Largest Diamond formation-world record set
by 100 skydivers
[Nov 23]LAKE WALES, Fla. --One hundred skydivers linked together
in the sky to form a diamond shape with their parachutes and set
a new world record for the largest Diamond formation.
Photo:PETE STOECK | BAY NEWS 9
"I feel great," said Mike Lewis of Lakeland, who was
one of the organizers of the record attempt. Lewis, 53, was the
jumper in position 100, completing the diamond as he locked in at
the bottom of the formation. "It's been a long road," Lewis said.
"We've spent seven years working on this."
He said the group came close on its first jump
before 9 a.m. Wednesday when 96 jumpers got into position. "We knew
we were close," he said. On the second jump of the day, shortly
before noon, all the skydivers managed to lock their feet into the
lines of parachutes below them and grab the canopies below them
with their hands.
The successful formation was confirmed by four judges
from the U.S. Parachute Association and broke a previous record
of an 85-way formation, according to The Ledger in Lakeland.
The 100 jumpers were able to join together on
a second of two attempts on Wednesday, using their hands and feet
to hook up to adjacent parachutes. The skydivers exited five planes
flying at staggered altitudes to execute the formation.
The resulting diamond was about 200-feet-by-200 feet
- roughly the size of a 747 jet. Lewis said a formation that large
would be visible on radar as far away as Miami. Jumpers exited five
planes, which were flying at staggered altitudes of up to 21,000
Lewis said the organizers set the goal of a 100-way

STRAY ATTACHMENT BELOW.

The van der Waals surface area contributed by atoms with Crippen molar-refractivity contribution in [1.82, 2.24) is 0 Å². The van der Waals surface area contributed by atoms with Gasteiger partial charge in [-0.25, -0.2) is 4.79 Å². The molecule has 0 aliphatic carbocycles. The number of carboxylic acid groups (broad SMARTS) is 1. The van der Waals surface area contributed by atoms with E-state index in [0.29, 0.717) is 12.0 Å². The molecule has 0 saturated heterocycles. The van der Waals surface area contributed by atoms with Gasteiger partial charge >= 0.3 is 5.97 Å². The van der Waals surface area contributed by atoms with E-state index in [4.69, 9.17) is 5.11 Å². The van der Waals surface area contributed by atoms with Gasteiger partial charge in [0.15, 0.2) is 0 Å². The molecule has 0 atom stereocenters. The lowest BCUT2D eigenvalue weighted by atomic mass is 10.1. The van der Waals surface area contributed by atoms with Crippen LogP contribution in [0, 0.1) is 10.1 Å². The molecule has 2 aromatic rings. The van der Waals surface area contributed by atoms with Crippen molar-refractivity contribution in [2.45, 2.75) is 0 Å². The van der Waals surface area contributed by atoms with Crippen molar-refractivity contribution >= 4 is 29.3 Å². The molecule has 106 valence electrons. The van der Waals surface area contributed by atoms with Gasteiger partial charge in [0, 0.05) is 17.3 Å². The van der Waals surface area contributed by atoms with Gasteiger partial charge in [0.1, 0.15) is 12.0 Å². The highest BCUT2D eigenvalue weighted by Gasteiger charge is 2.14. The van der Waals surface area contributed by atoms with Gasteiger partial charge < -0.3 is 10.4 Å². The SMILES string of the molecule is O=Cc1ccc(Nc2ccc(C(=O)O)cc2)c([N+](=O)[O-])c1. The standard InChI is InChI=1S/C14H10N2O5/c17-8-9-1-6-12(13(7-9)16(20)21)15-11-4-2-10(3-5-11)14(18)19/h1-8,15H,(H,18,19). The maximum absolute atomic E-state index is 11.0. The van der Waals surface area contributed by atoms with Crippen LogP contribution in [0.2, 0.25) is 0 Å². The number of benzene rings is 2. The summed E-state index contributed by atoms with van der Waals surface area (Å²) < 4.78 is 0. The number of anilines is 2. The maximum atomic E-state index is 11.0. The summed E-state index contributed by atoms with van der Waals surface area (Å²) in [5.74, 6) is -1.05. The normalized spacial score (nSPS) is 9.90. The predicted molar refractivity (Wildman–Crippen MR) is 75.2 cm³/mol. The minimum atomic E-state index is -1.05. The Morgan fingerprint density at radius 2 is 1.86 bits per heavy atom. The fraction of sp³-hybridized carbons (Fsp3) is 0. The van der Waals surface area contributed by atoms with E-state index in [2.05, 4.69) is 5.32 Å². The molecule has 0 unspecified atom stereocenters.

formation in 2000. At the time, the canopy formation record was
a 53-way, which was achieved in Germany in 1996.
Elation over the record was tempered by
the death Tuesday of an Arizona man, who was injured Saturday while
practicing for the record attempt.
A Gilbert sky diver died doing what he loved,
after his parachute became tangled during a jump.
Lewis said Joseph Lambright, 49, spiraled to the ground
after his foot became entangled in the cord of another parachute.
The other jumper, who released the chute Lambright was tangled in
and used his reserve parachute, was not injured.
Joseph Lambright, 49, of Gilbert, Ariz., was an
experienced skydiver with about 5,000 jumps, according to Betty
Hill, who manages the Florida Skydiving Center at the airport.
"Joe was a great skydiver and a great competitor,"
said Mike Lewis of Lakeland, one of the organizers of the attempt
to set the world record for a canopy formation. "I've known him
for 25 years. It's tough."
Lake Wales firefighter Mike Sykes said Lambright
"spiraled out of control" and hit the ground hard off Old Bartow
Road, across State Road 60 from the airport.
Sykes said Lambright was conscious when he was
airlifted to Lakeland Regional Medical Center with a ruptured aorta,
ruptured spleen, several fractured ribs and other injuries.
"We're on the edge," Lewis said of skydiving,
adding that "it's all a calculated risk." He said people could just
as easily be injured in their car going to work.
States Parachute Association reported 21 parachuting deaths
in 2006 and 27 in 2005. In 2005, the USPA said there were an estimated
2.2 million jumps made in the U.S.
On the Net:
U.S. Parachute Association: http://www.uspa.org/
Camopy formation world record
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